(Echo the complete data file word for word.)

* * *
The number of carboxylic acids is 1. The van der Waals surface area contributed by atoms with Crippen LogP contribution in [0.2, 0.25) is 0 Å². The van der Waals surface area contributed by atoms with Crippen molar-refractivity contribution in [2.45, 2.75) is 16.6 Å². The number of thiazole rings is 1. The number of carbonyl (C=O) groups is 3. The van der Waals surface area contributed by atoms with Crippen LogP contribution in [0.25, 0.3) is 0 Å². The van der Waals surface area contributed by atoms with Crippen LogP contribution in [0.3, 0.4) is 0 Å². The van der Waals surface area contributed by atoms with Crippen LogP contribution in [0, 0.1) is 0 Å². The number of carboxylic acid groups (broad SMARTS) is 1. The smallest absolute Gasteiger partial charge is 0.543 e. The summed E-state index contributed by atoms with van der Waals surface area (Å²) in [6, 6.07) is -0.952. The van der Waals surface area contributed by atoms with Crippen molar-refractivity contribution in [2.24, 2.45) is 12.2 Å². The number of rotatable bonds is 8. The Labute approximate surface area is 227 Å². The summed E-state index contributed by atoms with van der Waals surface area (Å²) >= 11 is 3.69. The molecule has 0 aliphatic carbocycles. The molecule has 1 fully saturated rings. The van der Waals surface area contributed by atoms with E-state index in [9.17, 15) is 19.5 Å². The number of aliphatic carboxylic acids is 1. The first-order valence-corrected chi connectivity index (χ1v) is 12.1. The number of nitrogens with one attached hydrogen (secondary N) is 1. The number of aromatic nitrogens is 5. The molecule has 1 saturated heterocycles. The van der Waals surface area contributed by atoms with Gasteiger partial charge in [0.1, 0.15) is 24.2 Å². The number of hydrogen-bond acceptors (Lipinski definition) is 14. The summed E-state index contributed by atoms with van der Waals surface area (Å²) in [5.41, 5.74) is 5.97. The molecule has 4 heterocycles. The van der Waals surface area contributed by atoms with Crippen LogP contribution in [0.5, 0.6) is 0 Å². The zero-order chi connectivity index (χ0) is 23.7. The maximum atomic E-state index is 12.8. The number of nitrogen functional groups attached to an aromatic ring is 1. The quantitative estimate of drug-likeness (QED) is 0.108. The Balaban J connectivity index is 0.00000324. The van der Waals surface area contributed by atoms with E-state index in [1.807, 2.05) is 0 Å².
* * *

The number of carboxylic acids is 1. The van der Waals surface area contributed by atoms with Crippen LogP contribution in [0.2, 0.25) is 0 Å². The van der Waals surface area contributed by atoms with Crippen molar-refractivity contribution in [2.45, 2.75) is 16.6 Å². The number of thiazole rings is 1. The number of carbonyl (C=O) groups is 3. The van der Waals surface area contributed by atoms with Crippen LogP contribution in [0.25, 0.3) is 0 Å². The van der Waals surface area contributed by atoms with Crippen LogP contribution in [0.3, 0.4) is 0 Å². The van der Waals surface area contributed by atoms with Crippen LogP contribution in [0, 0.1) is 0 Å². The number of carboxylic acid groups (broad SMARTS) is 1. The smallest absolute Gasteiger partial charge is 0.543 e. The summed E-state index contributed by atoms with van der Waals surface area (Å²) in [6, 6.07) is -0.952. The van der Waals surface area contributed by atoms with Crippen molar-refractivity contribution in [2.24, 2.45) is 12.2 Å². The number of rotatable bonds is 8. The Labute approximate surface area is 227 Å². The summed E-state index contributed by atoms with van der Waals surface area (Å²) >= 11 is 3.69. The molecule has 0 aliphatic carbocycles. The molecule has 1 fully saturated rings. The van der Waals surface area contributed by atoms with E-state index in [9.17, 15) is 19.5 Å². The number of aliphatic carboxylic acids is 1. The first-order valence-corrected chi connectivity index (χ1v) is 12.1. The number of nitrogens with one attached hydrogen (secondary N) is 1. The number of aromatic nitrogens is 5. The molecule has 1 saturated heterocycles. The van der Waals surface area contributed by atoms with Gasteiger partial charge in [0.1, 0.15) is 24.2 Å². The number of hydrogen-bond acceptors (Lipinski definition) is 14. The summed E-state index contributed by atoms with van der Waals surface area (Å²) in [5.41, 5.74) is 5.97. The molecule has 4 heterocycles. The van der Waals surface area contributed by atoms with Crippen LogP contribution in [0.5, 0.6) is 0 Å². The zero-order chi connectivity index (χ0) is 23.7. The maximum atomic E-state index is 12.8. The number of nitrogen functional groups attached to an aromatic ring is 1. The quantitative estimate of drug-likeness (QED) is 0.108. The Balaban J connectivity index is 0.00000324. The van der Waals surface area contributed by atoms with E-state index in [1.807, 2.05) is 0 Å².